Definition of total internal reflection
Total internal reflection is the complete reflection of a light ray travelling from a dense medium to a less dense medium, for example, the total reflection of light travelling from glass (dense medium) to air (less dense medium) (Raymond, Chris & Jerry, 2011).
Avadhanulu (2012) stated that when light travels from one medium to another it changes speed and is refracted. If the light rays are travelling for a less dense material to a dense medium they are refracted towards the normal and if they are travelling from a dense to less dense medium they are refracted away from the normal. For total internal reflection to occur the light must travel from a dense medium to a less dense medium (e.g. glass to air or water to air). As the angle of incidence increases so does the angle of refraction. When the angle of incidence reaches a value known as the critical angle the refracted rays travel along the surface of the medium or in other words are refracted to an angle of 90°. The critical angle for the angle of incidence in glass is 42°.
The illustration of the behaviour of light travelling from a dense medium to a less dense medium according to Bowley (2009) is as shown below.
- For angle of incidence less than the critical angle:When the angle of incidence of the light ray leaving the glass is less than the critical angle, the light ray speeds up on leaving the glass and is refracted away from the normal.
- For angle of incidence equal to the critical angle: When the angle of incidence of the light ray reaches the critical angle (42°) the angle of refraction is 90°. The refracted ray travels along the surface of the denser medium in this case the glass.
- For angle of incidence greater than the critical angle:When the angle of incidence of the light ray is greater than the critical angle then no refraction takes place. Instead, all the light is reflected back into the denser material in this case the glass. This is called total internal reflection.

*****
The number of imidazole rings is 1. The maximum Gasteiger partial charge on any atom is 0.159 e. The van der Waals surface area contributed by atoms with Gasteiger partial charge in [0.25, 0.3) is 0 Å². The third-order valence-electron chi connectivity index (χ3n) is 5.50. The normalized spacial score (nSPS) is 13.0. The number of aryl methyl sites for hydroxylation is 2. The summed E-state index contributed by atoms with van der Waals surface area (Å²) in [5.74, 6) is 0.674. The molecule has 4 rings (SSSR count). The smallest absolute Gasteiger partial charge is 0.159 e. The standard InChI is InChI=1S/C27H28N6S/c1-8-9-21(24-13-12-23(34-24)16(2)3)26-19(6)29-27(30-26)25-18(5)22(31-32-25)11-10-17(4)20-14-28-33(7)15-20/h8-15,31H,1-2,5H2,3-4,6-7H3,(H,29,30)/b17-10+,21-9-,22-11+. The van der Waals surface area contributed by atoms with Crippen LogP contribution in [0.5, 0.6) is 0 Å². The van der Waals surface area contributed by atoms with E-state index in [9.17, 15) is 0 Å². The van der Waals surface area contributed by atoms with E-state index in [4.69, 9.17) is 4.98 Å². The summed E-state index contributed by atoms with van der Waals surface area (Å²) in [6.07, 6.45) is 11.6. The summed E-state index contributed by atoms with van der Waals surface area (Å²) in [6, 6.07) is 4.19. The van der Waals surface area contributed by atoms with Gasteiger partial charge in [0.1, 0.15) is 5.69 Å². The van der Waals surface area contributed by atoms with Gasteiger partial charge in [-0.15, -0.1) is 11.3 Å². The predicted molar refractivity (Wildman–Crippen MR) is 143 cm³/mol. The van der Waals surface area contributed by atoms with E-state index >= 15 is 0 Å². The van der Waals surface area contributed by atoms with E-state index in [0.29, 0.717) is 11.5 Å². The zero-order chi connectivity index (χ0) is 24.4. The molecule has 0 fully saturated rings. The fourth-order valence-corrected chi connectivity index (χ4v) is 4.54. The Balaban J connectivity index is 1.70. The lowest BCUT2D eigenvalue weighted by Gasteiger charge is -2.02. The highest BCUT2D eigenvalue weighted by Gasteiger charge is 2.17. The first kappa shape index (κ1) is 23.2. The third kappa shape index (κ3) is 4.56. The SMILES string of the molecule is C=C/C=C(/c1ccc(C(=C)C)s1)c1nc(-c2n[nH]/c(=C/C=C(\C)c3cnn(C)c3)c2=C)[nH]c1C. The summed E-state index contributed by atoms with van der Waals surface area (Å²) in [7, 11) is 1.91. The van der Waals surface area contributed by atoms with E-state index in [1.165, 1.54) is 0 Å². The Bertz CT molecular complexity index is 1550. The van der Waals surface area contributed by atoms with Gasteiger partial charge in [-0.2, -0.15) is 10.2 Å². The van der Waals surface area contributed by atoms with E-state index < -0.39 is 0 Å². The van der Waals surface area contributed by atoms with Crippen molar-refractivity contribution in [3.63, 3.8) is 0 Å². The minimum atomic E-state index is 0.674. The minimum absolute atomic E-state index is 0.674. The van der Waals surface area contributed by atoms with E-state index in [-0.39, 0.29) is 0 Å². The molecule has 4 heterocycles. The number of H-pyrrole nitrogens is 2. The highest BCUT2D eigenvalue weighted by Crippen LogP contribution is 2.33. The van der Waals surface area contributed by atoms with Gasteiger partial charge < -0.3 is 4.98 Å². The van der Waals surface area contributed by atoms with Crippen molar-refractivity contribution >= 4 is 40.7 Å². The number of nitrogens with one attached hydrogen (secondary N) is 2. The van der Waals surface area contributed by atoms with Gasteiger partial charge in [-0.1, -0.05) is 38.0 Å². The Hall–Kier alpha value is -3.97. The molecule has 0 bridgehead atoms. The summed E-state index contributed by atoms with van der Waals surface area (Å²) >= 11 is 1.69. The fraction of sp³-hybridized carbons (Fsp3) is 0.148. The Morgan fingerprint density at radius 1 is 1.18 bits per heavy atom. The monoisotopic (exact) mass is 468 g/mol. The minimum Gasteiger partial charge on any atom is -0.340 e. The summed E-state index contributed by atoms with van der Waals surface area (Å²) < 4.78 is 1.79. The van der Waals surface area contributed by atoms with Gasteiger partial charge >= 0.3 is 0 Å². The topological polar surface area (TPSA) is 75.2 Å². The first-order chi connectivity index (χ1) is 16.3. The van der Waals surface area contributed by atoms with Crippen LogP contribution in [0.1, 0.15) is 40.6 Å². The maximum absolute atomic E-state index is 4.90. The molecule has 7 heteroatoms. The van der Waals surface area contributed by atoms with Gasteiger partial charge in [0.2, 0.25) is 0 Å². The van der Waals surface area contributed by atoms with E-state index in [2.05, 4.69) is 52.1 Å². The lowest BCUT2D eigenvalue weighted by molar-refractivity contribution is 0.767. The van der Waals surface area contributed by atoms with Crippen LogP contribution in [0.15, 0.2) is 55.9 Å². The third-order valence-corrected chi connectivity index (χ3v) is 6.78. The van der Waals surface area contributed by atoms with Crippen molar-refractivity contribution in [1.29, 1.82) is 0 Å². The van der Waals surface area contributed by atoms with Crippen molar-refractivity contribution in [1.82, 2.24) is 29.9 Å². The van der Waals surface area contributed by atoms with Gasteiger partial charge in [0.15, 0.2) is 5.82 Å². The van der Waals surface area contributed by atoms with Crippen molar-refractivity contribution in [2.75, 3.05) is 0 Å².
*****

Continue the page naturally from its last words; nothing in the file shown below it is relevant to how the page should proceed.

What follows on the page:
Requirements for total internal reflection
Total internal reflection is the phenomenon that involves the reflection of all the incident light off the boundary. Axelrod (2011) stated that total internal reflection only takes place when both of the following two conditions are met:
- the light is in the more dense medium and approaching the less dense medium.
- the angle of incidence is greater than the so-called critical angle.
The above conditions mean that total internal reflection will not take place unless the incident light is travelling within the more optically dense medium towards the less optically dense medium. Total internal reflection will happen for light travelling from water towards air, but it will not happen for light travelling from air towards water. Total internal reflection would happen for light travelling from water towards air, but it will not happen for light travelling from water towards glass.
Total internal reflection occurs because the angle of refraction reaches a 90-degree angle before the angle of incidence reaches a 90-degree angle. The only way for the angle of refraction to be greater than the angle of incidence is for light to bend away from the normal. Since light only bends away from the normal when passing from a more dense medium into a less dense medium, then this would be a necessary condition for total internal reflection (Massa, 2010).
Total internal reflection is an optical condition that shows the behaviour of light as a result of the light travelling from more dense medium to a less dense medium at an angle greater than the critical angle.
Avadhanulu, M. (2012). A textbook of engineering physics for B.E., B.Sc. (Engg.). New York: Sage Inc
Axelrod, D. (2011). Cell-substrate contacts illuminated by total internal reflection fluorescence. The Journal of Cell Biology. 89 (1): 141–145.
Bowley, R. (2009). Total Internal Reflection. Nottingham: Brady Haran
Hui, R. &O’Sullivan, M. (2009). Fiber optic measurement techniques. London: Academic Press.
Raymond, S.,Chris V.,Jerry, S. (2011). College physics. California: Appleton.
Massa, N. (2010). Fiber optic telecommunication. International Conference on Education and Training in Optics and Photonics, 15: 20.
Vasan, S. (2004).Basicsof photonics and optics. Edinburgh: Crest Books.